Getting a notice for an audit from the IRS can be scarier than the best of horror movies. But an audit doesn’t mean you have done anything wrong. It only means the IRS wants to check if you’ve been doing things correctly. 

The IRS routinely conducts audits. Sometimes audits are conducted randomly and sometimes the IRS has noticed some unusual activity in your tax records about which they need information. Many times, after an audit, it is found that the IRS owes the taxpayer, and not the other way around. 

An audit doesn’t mean you have to face a stern-looking IRS agent demanding answers from you. Largely, IRS conducts audits via correspondence so that you communicate with the IRS through the mail. If the IRS contacts you for information, it is mandatory to respond to it on time. Money Rates lists what you need to do when contacted by the IRS.

  1. Consider the source – it may be a tax scam
    IRS scams, in which thieves pose as IRS agents and contact taxpayers, are a persistent problem. In some cases, getting victims to make bogus tax payments or pay fictitious fines can mean instant dollars for a scammer. Identity thieves may play a longer game, using the contact to get sensitive personal and financial information from you that they can use to drain your accounts and abuse your credit in the future. The people behind these tax scams count on the fact that being contacted by the IRS can throw even the most honest taxpayer into a state of panic. Naturally, people feel a certain pressure to comply and often don’t think clearly in the moment — which makes them easy prey for someone with dishonest intent. However, the IRS advises you that they never contact people by phone, e-mail, or in person without first sending a written notification by U.S. mail. So if someone contacts you from out of the blue claiming to be from the IRS, don’t believe them if they haven’t first mailed you a notification.Further, the IRS says they do not ask people to make immediate payments without an opportunity to appeal. And remember that the IRS will send you a written bill before demanding payment. So, if someone calls demanding credit card information or something similar so you can make immediate payment, it is probably a scam.
  2. Get your paperwork together for an IRS audit
    Assuming you verify that contact comes from a legitimate IRS representative, what should you do next? Chiefly, don’t panic. While people tend to associate IRS audits with an investigation of wrongdoing, most are fairly routine. Calmly find out what information the IRS wants and then get your paperwork together. Determine which years the IRS is interested in and gather your returns and records for those years. You’ll need to be able to verify your income and document any deductions and credits you took during the years in question. Review the information to make sure there aren’t any mistakes or other issues you need to address.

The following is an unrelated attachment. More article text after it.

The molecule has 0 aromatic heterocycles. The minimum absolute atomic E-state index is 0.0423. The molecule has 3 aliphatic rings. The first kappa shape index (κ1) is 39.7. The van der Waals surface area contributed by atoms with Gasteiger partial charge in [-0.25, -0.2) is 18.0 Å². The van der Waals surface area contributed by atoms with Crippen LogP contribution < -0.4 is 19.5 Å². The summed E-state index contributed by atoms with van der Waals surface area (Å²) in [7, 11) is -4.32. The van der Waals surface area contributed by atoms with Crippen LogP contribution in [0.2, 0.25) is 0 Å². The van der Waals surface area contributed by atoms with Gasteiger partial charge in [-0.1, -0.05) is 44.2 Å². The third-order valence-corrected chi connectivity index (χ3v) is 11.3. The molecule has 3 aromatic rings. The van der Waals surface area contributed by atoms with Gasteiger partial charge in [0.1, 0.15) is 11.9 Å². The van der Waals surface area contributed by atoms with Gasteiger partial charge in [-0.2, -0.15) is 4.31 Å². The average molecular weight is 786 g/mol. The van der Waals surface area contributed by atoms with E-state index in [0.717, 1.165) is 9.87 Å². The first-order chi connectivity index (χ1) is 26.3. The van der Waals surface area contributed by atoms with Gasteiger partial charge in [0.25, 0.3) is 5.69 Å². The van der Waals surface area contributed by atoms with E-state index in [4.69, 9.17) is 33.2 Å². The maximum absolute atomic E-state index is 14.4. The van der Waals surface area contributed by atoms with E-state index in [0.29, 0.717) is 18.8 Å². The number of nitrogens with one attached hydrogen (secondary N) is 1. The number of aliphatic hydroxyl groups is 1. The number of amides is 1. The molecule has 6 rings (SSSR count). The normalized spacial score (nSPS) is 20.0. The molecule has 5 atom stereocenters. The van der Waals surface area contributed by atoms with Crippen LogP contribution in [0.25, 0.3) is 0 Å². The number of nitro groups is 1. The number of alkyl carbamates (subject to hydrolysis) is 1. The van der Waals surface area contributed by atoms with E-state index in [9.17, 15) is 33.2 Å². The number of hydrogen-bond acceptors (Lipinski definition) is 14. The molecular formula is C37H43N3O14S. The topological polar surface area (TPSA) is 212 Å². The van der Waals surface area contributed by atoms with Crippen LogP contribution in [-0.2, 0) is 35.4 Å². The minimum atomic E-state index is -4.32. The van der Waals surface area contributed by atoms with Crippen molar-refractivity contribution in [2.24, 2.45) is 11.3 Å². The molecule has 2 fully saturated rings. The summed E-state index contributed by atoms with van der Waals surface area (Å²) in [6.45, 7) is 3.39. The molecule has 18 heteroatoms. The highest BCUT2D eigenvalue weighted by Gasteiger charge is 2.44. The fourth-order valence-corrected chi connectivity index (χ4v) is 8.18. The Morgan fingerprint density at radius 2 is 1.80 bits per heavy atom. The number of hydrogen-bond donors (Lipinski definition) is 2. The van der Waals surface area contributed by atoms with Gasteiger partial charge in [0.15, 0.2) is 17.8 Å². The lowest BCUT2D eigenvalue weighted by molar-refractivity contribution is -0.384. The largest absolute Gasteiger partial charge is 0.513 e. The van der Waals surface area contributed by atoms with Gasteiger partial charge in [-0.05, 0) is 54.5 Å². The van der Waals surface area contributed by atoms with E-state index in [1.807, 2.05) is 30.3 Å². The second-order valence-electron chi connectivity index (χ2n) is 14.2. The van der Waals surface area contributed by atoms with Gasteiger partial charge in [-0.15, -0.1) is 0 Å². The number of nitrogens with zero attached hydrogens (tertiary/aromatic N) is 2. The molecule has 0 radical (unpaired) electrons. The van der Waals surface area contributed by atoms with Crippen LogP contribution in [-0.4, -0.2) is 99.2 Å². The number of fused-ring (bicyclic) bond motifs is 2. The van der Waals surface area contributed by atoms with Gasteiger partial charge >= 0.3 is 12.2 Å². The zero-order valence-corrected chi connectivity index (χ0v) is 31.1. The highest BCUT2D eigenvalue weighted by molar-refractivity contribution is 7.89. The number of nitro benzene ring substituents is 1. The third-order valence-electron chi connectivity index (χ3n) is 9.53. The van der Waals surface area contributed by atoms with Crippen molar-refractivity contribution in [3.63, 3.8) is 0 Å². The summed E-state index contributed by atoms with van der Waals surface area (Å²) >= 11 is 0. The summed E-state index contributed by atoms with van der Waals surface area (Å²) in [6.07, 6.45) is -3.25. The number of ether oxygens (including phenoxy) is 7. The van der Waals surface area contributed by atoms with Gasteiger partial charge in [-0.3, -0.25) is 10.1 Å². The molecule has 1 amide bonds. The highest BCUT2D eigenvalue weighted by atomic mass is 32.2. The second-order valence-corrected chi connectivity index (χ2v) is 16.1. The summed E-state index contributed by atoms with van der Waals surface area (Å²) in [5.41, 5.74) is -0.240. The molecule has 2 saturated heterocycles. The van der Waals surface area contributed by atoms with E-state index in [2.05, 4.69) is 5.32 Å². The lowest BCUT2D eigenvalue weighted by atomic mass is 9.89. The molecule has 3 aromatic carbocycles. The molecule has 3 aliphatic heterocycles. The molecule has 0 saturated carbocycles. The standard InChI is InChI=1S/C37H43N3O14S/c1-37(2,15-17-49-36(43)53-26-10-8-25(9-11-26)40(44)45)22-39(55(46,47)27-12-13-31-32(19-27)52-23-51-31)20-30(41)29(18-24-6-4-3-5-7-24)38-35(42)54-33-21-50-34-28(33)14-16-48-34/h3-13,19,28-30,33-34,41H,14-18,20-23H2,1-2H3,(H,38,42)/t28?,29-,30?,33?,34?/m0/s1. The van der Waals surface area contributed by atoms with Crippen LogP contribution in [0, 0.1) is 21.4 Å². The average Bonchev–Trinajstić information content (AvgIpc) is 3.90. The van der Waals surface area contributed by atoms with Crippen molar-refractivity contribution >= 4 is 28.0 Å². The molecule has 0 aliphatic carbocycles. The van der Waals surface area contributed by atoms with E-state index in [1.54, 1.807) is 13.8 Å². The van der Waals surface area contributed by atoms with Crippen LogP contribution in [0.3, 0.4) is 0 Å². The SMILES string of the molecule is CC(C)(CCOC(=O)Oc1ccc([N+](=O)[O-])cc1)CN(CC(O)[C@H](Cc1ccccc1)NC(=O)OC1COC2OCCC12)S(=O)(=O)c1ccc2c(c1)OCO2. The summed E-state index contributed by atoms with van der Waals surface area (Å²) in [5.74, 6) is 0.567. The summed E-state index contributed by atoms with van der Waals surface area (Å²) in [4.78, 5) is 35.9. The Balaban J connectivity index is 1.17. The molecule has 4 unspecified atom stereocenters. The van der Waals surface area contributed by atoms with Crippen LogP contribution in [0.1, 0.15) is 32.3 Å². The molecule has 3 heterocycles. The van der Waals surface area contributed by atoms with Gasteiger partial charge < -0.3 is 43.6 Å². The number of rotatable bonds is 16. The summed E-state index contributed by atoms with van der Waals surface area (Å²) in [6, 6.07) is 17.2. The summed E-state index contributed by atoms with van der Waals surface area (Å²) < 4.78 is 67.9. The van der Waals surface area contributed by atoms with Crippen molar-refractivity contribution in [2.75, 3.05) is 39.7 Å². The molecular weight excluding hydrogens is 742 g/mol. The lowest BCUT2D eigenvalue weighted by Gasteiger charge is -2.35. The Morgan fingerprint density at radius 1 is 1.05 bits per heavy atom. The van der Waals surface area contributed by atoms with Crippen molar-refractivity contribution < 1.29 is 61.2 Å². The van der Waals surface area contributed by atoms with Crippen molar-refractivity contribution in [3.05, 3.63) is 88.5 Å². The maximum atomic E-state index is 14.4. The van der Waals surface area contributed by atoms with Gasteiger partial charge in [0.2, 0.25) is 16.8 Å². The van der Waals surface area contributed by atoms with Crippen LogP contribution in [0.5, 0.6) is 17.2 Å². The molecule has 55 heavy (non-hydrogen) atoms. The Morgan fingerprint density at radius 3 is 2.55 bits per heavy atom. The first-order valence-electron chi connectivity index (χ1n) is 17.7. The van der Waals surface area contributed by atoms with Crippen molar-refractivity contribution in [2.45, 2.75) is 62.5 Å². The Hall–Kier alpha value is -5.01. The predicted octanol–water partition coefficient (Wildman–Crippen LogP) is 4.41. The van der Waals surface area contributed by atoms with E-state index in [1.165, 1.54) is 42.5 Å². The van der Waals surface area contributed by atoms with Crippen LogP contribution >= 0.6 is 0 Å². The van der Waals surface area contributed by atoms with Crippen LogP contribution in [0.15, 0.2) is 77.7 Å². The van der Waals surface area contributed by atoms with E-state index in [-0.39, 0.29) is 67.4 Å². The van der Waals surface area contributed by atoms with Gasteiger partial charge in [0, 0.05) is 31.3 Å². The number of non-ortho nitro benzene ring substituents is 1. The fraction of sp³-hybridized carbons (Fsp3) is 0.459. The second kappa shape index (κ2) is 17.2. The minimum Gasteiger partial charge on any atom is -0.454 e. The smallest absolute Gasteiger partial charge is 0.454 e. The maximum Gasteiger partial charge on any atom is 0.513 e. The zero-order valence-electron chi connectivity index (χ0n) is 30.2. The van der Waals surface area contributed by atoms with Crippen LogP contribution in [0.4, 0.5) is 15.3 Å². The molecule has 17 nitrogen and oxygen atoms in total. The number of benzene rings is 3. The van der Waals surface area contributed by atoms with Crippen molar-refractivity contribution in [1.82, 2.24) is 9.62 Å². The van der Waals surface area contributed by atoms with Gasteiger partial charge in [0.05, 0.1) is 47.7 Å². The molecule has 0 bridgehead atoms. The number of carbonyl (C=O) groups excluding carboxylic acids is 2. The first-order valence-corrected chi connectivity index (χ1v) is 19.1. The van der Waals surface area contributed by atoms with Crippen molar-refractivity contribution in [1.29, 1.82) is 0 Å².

3. Notify your tax preparer
    If you have a paid tax preparer, notify them about the IRS inquiry immediately and find out what support they can give you through the process. A tax preparer who signed off on your return should be willing to assist you in the audit process, though they may charge extra for certain services. This help can be valuable because they are familiar with audits, relevant tax law, and the methodology used in preparing your return.
  4. Build a savings account for tax payments
    If there is a possibility you might end up owing the IRS, start setting aside some money even if you are still in the process of discussing the case. The reason is that, if the decision goes against you, the sooner you can pay any money owed, the more likely you’ll be able to avoid additional fines and interest payments. Having money accessible in a savings account for tax payments will allow you to close the matter as quickly as possible.
  5. You can appeal the outcome of an IRS audit
    If you disagree with the conclusions the IRS comes to, you can appeal the outcome. The IRS has an Office of Appeals designed to provide an impartial review of IRS actions. According to the IRS, this Office of Appeals is able to settle most issues that come before it. However, if you are not satisfied with the outcome after you go before the Office of Appeals, you still have the option of going to court.
  6. Negotiate payment terms
    If things go against you and you owe the IRS an amount you can’t readily pay, work with the IRS to negotiate payment terms. Don’t expect the IRS to do you any favors in that situation, but they do have an interest in finding the best way they can ultimately get the money they’re owed. Try to work out payment terms that are reasonable to your situation; but keep in mind that the longer you stretch out the payments, the more it is likely to cost you. 

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